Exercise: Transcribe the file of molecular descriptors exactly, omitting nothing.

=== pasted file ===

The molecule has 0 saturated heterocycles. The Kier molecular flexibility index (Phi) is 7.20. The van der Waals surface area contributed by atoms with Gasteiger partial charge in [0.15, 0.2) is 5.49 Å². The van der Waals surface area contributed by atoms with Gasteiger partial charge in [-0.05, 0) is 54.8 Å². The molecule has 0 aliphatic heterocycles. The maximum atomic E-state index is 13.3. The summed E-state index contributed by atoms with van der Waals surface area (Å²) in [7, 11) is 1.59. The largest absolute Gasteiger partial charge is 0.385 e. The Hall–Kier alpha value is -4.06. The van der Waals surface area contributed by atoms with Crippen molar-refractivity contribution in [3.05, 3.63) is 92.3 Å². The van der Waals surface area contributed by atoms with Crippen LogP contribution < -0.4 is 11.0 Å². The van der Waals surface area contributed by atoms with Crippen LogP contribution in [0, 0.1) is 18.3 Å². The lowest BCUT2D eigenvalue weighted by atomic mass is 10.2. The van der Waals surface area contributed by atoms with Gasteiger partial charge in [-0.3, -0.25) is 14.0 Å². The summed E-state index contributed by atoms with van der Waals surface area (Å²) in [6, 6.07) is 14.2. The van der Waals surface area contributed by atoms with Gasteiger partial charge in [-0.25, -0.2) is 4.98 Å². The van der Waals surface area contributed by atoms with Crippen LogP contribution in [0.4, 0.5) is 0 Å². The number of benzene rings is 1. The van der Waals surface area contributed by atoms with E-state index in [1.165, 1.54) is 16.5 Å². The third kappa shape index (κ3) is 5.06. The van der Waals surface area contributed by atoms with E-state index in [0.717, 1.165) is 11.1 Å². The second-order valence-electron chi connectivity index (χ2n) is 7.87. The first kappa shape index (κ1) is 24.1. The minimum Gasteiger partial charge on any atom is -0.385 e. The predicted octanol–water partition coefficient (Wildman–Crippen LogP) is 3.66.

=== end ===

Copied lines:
The molecule has 0 saturated heterocycles. The Kier molecular flexibility index (Phi) is 7.20. The van der Waals surface area contributed by atoms with Gasteiger partial charge in [0.15, 0.2) is 5.49 Å². The van der Waals surface area contributed by atoms with Gasteiger partial charge in [-0.05, 0) is 54.8 Å². The molecule has 0 aliphatic heterocycles. The maximum atomic E-state index is 13.3. The summed E-state index contributed by atoms with van der Waals surface area (Å²) in [7, 11) is 1.59. The largest absolute Gasteiger partial charge is 0.385 e. The Hall–Kier alpha value is -4.06. The van der Waals surface area contributed by atoms with Crippen molar-refractivity contribution in [3.05, 3.63) is 92.3 Å². The van der Waals surface area contributed by atoms with Crippen LogP contribution < -0.4 is 11.0 Å². The van der Waals surface area contributed by atoms with Crippen LogP contribution in [0, 0.1) is 18.3 Å². The lowest BCUT2D eigenvalue weighted by atomic mass is 10.2. The van der Waals surface area contributed by atoms with Gasteiger partial charge in [-0.3, -0.25) is 14.0 Å². The summed E-state index contributed by atoms with van der Waals surface area (Å²) in [6, 6.07) is 14.2. The van der Waals surface area contributed by atoms with Gasteiger partial charge in [-0.25, -0.2) is 4.98 Å². The van der Waals surface area contributed by atoms with Crippen LogP contribution in [0.4, 0.5) is 0 Å². The number of benzene rings is 1. The van der Waals surface area contributed by atoms with E-state index in [1.165, 1.54) is 16.5 Å². The third kappa shape index (κ3) is 5.06. The van der Waals surface area contributed by atoms with E-state index in [0.717, 1.165) is 11.1 Å². The second-order valence-electron chi connectivity index (χ2n) is 7.87. The first kappa shape index (κ1) is 24.1. The minimum Gasteiger partial charge on any atom is -0.385 e. The predicted octanol–water partition coefficient (Wildman–Crippen LogP) is 3.66.